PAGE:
Why should we care today?
The series of Tintin in the Congo was written by George Remi (known by Herge), a Belgium author in 1929. According to the article from JBHE Foundation (2007), the Commission for Racial Equality in Britain recommended bookstores to ban this book on a nationwide scale. It is considered that Tintin has been promoted and worse instilled far-right ideology to children globally by vilified black Congo people in dark monkey image in the series of TinTin in the Congo and smeary exaggerated Japanese facial appearances in The Blue Lotus.
Since readers from early ages haven’t fully developed their ethic standard and even processed judgment, they are relying on accessing external intellection adopted from parents and children books. The racism in TinTin series has exposed the sustainable message of negative prejudice and the propaganda of white supremacy. The impact of imagery cartoons is more direct and influential than dialogues towards the development of ethics and aesthetics in early childhood. As Hunt stated, “Given the comic form and the colonial context, including the ubiquity of blackface rubrics that animalized blacks as near apes, this visual reading is the dominant one.” The inaccurate depiction and idealising white-men burden created early obstacles of cultural acceptance and diversity operated by the engine of globalization in the 21st Century. Unfortunately, the recent upraise of right-wing idea and racial independence have encouraged adults and institutions to cultivate discrimination to their offspring and younger generations against other races which they labelled as “others”. Even Herge had regarded and apologized for contextualizing colonial right-wing idea, yet the series of TinTin Adventures would hardly be disavowed by the global public because of its enormous popularity and influences for many decades.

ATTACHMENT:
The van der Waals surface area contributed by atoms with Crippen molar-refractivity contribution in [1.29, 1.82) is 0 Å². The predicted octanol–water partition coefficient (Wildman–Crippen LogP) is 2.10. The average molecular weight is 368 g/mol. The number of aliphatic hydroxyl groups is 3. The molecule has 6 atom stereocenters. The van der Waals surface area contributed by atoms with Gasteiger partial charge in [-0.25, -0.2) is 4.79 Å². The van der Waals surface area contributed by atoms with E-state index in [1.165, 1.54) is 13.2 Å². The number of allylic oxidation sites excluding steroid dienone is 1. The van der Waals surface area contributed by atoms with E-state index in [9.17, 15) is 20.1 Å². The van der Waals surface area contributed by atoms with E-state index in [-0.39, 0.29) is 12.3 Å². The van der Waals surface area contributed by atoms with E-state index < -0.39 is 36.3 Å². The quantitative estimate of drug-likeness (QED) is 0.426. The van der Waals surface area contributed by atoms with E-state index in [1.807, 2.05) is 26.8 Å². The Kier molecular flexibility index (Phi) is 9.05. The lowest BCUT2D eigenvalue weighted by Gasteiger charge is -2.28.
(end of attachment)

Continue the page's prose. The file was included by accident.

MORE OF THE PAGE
Even Herge expressed the disgrace of his colonial imagery and later justified the accusations that it was due to the historical prevailing tendency which Fascism and Western capitalism were the dominating phenomena. Hunt and Mountfort (2012) explained that his “continued commercial success” and political idea as “a chauvinistic vein that played well to its reactionary audience and inevitably recalls the rising tide of nationalism in Europe at a time when the National Socialists were poised to seize control of Germany.” Although the cultural performances in Tintin Adventure have been interpreted by many and questions regarding racism remain, yet this case reminds us about the psychology and social tendency of dominate majority. As an adult, we should intelligently avoid repeating historical grievance under colonization, capable to distinguish the mean of colonial propaganda and responsibility to educate the younger generations that cultural prejudices cannot be escaped and justified.
The JBHE Foundation (2007), Racism in Children’s Books: Tintin in the Congo. The Journal of Blacks in Higher Education, (56), 14-14. Retrieved from http://www.jstor.org/stable/25073692
Hunt N.R (2002), Images and Empires Visualiry in Colonial and Postcolonial Africa. University of California Press: London. Retrieved from: file:///C:/Users/User/Videos/Downloads/2002.Tintin_and_the_Interruptions_of_Con.pdf
Mountfort P. (2012) ‘Yellow skin, black hair … Careful, Tintin’: Hergé and Orientalism. Australasian Journal of Popular Culture, 1(1), 33-49. doi: 10.1386/ajpc.1.1.33_1
Sophie Tse 16912888